The Skanda Purana
by G. V. Tagare | 1950 | 2,545,880 words
This page describes Damarukeshvara (damaruka-ishvara-linga) which is chapter 4 of the English translation of the Skanda Purana, the largest of the eighteen Mahapuranas, preserving the ancient Indian society and Hindu traditions in an encyclopedic format, detailling on topics such as dharma (virtous lifestyle), cosmogony (creation of the universe), mythology (itihasa), genealogy (vamsha) etc. This is the fourth chapter of the Caturashiti-linga-mahatmya of the Avantya-khanda of the Skanda Purana.
Chapter 4 - Ḍamarukeśvara (ḍamaruka-īśvara-liṅga)
[Sanskrit text for this chapter is available]
Note: This Liṅga [i.e., Ḍamarukeśvara] emerged from the earth when Lord Śiva sounded his Ḍamaru (hand drum) and burnt down demon Vajra and his army, when the latter invaded Mahākālavana, the refuge of the defeated Devas.
1. This fourth deity Ḍamarukeśvara in Avantī is well-known. When this Lord of the universe is visited, sins get destroyed.
2-7. Formerly in the Vaivasvata Kalpa, there was a great Asura named Ruru. His son named Vajra was also extremely mighty and powerful. He was terrible with a huge body and sharp fang-like teeth. The Devas were ousted by him from their authorized positions and also from Heaven. All their wealth was taken away from there. They, therefore, went to Brahmā. He too was frightened, with all the sense-organs utterly incapacitated. Knowing him to be indestructible, Brahmā fled along with all the Suras. When they had vanished that mighty Asura, a very wicked soul, killed all the Brāhmaṇas engaged in sacrifices and penances. He killed all others who were righteous. The entire earth became bereft of the study of scriptures and utterance of Vaṣaṭ. O goddess, all the festivities of Yajñas became defunct. Everywhere there was the distressed cry of Hā! Hā! (Alas! Alas!) and loss of consciousness.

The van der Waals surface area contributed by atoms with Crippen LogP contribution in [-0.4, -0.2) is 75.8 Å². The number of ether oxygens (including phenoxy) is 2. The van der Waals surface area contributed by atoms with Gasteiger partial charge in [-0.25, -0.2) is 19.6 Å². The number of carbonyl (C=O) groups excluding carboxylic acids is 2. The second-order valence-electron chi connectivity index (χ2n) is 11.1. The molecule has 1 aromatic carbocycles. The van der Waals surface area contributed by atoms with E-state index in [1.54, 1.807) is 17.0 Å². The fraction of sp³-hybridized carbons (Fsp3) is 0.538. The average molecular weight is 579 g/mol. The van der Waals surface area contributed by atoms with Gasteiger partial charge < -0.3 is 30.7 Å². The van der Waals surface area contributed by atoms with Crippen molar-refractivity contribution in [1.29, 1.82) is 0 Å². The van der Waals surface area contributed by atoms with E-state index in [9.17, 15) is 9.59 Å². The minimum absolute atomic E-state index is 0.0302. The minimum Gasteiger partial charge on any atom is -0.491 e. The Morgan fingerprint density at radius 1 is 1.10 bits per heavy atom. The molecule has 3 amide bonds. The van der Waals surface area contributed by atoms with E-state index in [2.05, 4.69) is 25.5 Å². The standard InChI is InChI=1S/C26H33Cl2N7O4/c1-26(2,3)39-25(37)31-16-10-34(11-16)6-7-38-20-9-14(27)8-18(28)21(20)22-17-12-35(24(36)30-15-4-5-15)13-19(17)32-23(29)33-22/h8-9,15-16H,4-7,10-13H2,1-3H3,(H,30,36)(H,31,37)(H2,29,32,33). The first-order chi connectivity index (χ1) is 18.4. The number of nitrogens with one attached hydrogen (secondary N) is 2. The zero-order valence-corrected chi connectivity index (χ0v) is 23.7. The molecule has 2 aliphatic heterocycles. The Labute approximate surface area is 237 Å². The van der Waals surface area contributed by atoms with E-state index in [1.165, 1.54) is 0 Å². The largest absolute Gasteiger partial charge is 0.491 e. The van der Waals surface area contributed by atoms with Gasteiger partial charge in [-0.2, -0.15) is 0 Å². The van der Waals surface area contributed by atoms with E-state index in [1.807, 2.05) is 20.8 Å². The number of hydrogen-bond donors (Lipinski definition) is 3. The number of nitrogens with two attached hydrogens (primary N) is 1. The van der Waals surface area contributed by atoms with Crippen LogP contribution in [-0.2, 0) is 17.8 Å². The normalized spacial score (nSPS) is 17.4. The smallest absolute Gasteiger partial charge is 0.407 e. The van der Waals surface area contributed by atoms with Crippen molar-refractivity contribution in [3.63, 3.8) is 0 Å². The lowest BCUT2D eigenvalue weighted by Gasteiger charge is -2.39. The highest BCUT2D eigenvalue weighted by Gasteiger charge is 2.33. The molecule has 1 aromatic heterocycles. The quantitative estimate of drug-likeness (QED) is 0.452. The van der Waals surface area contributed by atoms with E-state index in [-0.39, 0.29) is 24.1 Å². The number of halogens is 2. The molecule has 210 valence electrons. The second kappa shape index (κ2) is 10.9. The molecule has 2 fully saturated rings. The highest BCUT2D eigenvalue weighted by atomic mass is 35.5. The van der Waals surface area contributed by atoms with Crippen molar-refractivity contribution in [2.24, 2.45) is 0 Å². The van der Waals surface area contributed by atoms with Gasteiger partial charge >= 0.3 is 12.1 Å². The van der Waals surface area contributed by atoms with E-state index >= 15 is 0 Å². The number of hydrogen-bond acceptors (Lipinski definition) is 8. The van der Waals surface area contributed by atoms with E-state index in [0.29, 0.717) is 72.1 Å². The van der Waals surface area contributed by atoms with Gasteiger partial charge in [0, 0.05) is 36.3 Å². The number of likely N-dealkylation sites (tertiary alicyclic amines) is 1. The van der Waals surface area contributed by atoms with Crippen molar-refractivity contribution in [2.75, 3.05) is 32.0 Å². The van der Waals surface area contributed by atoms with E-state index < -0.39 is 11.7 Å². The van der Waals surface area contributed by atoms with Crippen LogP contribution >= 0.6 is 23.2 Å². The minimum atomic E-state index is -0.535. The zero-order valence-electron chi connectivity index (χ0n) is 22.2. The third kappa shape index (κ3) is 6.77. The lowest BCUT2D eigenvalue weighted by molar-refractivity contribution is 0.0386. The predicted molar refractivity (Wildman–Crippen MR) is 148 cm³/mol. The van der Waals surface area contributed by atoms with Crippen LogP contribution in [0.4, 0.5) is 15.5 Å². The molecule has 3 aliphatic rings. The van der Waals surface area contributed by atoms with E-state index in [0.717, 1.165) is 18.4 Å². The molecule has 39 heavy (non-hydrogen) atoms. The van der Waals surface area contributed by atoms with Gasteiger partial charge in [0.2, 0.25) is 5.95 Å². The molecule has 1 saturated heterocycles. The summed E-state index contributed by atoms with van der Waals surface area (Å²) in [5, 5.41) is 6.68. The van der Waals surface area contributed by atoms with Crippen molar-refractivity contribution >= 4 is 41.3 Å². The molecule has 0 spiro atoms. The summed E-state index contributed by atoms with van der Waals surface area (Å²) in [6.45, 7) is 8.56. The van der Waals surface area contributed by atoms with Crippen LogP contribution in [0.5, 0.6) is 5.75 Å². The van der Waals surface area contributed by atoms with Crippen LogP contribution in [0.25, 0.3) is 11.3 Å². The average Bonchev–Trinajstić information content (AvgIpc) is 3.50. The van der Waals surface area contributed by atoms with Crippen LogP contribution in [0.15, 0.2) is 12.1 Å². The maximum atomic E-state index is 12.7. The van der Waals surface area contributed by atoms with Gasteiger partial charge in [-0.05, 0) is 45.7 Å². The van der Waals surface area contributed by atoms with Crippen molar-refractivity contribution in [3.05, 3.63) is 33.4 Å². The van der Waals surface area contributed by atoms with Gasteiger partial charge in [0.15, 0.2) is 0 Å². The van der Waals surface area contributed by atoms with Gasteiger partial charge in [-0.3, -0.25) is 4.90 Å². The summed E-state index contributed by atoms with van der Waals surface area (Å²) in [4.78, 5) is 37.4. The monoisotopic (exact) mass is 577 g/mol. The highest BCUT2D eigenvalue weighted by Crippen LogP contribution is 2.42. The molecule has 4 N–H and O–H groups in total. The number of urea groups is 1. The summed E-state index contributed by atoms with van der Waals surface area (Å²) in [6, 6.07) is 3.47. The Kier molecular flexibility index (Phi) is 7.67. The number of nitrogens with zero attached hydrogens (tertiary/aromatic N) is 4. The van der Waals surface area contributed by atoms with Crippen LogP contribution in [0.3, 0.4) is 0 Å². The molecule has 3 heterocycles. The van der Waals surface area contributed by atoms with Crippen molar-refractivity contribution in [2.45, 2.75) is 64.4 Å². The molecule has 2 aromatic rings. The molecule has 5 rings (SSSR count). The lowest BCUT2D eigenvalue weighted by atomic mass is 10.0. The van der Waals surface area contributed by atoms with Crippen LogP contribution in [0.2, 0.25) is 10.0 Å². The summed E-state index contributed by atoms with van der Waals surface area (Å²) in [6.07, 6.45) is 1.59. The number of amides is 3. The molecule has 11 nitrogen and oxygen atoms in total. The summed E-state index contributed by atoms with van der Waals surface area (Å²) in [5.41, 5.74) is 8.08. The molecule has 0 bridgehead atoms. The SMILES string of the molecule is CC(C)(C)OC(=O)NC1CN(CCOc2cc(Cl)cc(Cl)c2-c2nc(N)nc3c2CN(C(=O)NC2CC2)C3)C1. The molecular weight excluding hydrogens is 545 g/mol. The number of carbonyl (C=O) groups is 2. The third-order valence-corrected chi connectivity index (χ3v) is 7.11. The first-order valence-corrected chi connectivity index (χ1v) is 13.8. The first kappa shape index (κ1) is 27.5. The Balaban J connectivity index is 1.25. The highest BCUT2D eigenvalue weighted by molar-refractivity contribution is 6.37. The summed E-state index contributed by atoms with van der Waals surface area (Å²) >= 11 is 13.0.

The Devas and all the great sages became sad and distressed. They held consultation together (or they invoked a Mantra) for the purpose of slaying that Asura of wicked intentions.
8-14. Even as they were pondering over these affairs, O goddess, a huge body enveloped in a mass of radiance appeared before them suddenly.
From it a Kṛtyā (Ogress) of divine nature with lotus-like eyes rose up brightening all the quarters around through her luminous rays. She said: “O Suras, why have I been created? What should be done by me, may be intimated quickly.”
On hearing her splendid words, all the Devas narrated to her all the misdeeds of Vajra.
On hearing it, that goddess laughed boisterously and frequently. Even as she laughed thus, lotus-eyed maidens issued forth from her. They were terrible in appearance with their faces covered with blazing flames. They held nooses and goads. They made the entire universe consisting of the mobile and immobile beings sway to and fro by means of their roaring shouts. O great goddess, all of them went to the place where the great Asura Vajra was present. A noisy, tumultuous and terrific battle ensued between him and them.
15-22. The intervening spaces of the quarters were pervaded by weapons and missiles hurled in diverse ways. They got the entire army mobilised and ready. They fought in the batttle very bitterly. Then the battle between that goddess and the Asuras began in earnest. Vajra saw the Mātṛgaṇa (group of Mothers) furious and suppressing the great Asuras and his own army turning back. He thereupon created his Māyā named Tāmasī who could not be tackled and whereby the young maidens began to faint.